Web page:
You might not talk about Social Security very often, but it's an enormous part of the national debate -- and your retirement future as well.
What do you need to know about Social Security? As a potential retiree, everything you can. Here are five of the most important things:
It's not ALL that generous
Social Security was never intended to be a pension you could live on. Instead, it was designed to be a supplement to retirees' income. Currently, the average Social Security payout is $1,262 a month, according to the Social Security Administration (SSA). That's an annual income of $15,144.
A remarkable number of people do live nearly entirely on Social Security, however: For about 23% of all married beneficiaries, Social Security represents 90% or more of their income. That soars to 46% of single beneficiaries.
Nevertheless, that $1,262 a month would be tough for individuals to replace, especially because payouts are adjusted for inflation each year. How much?
Most planners recommend that you withdraw no more than 5% from your retirement savings in your first year, assuming you want to adjust withdrawals for inflation each year. Using that assumption, you'd need about $303,000 to generate an inflation-adjusted income of $1,262 a month for the rest of your life.
If you wanted a guarantee, you'd have to buy an immediate annuity with an inflation rider. An inflation-adjusted annuity yielding the same amount would have cost a 65-year-old $325,877 to $348,600 last year, according to Vanguard. That's without benefits to survivors or disability benefits, which Social Security also provides.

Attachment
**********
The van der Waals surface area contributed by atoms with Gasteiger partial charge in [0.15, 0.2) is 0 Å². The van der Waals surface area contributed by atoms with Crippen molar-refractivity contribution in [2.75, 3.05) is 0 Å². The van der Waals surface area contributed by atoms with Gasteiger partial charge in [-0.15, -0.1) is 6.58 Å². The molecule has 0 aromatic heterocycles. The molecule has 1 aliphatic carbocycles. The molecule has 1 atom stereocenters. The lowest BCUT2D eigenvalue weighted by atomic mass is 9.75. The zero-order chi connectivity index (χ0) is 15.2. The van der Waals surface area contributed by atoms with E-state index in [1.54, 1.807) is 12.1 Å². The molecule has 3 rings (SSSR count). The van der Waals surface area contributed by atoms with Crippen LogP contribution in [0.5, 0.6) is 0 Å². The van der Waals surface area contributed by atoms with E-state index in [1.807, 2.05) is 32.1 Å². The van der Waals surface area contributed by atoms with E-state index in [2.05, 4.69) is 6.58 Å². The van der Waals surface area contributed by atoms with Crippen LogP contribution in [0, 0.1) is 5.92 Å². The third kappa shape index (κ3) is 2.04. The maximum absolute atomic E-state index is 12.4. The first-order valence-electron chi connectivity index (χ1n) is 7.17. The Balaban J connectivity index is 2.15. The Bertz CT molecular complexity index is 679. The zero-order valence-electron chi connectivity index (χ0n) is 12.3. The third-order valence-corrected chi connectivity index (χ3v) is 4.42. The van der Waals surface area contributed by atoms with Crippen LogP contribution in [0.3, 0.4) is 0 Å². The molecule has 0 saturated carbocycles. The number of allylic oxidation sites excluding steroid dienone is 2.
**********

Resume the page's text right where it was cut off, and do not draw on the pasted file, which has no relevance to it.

It's already means-tested -- somewhat
A common suggestion to make Social Security more financially solvent is to means-test it -- give wealthier recipients smaller payouts and poorer recipients larger ones.
To some extent, benefits are already means-tested, via the tax code. Under current law, individuals don't have to pay taxes on Social Security benefits if their total income is less than $25,000. For couples, the limit is $32,000. If you make more than that, however, you'll pay income taxes on a portion of your benefits, and that portion rises as your income does.
- Individuals with income of $25,000 to $34,000 and couples with income of $32,000 to $44,000 may have to pay taxes on half their benefits.
- Individuals with income of more than $34,000 and couples with income of more than $44,000 may have to pay taxes on 85% of their benefits.
Those provisions, some of which date back as far as the Reagan administration, haven't been adjusted for inflation since they were implemented, says Ray Ferrara, a financial planner in Clearwater, Fla. "You're always getting more people every year whose Social Security payments are taxable," Ferrara says.
Life expectancy hasn't increased that much
You often hear that one reason Social Security could run out of money is that people are living longer than they were in 1935, when the system was created. And that's true, especially if you measure a worker's life span from birth. The increase in life span is smaller, however, if you measure from 65, the traditional retirement age. For example, a man born in 1940 could expect to live to 70.4, according to Social Security's actuarial tables. A male born in 2011, however, can expect to live to 82.2 years old -- a pickup of nearly 12 years.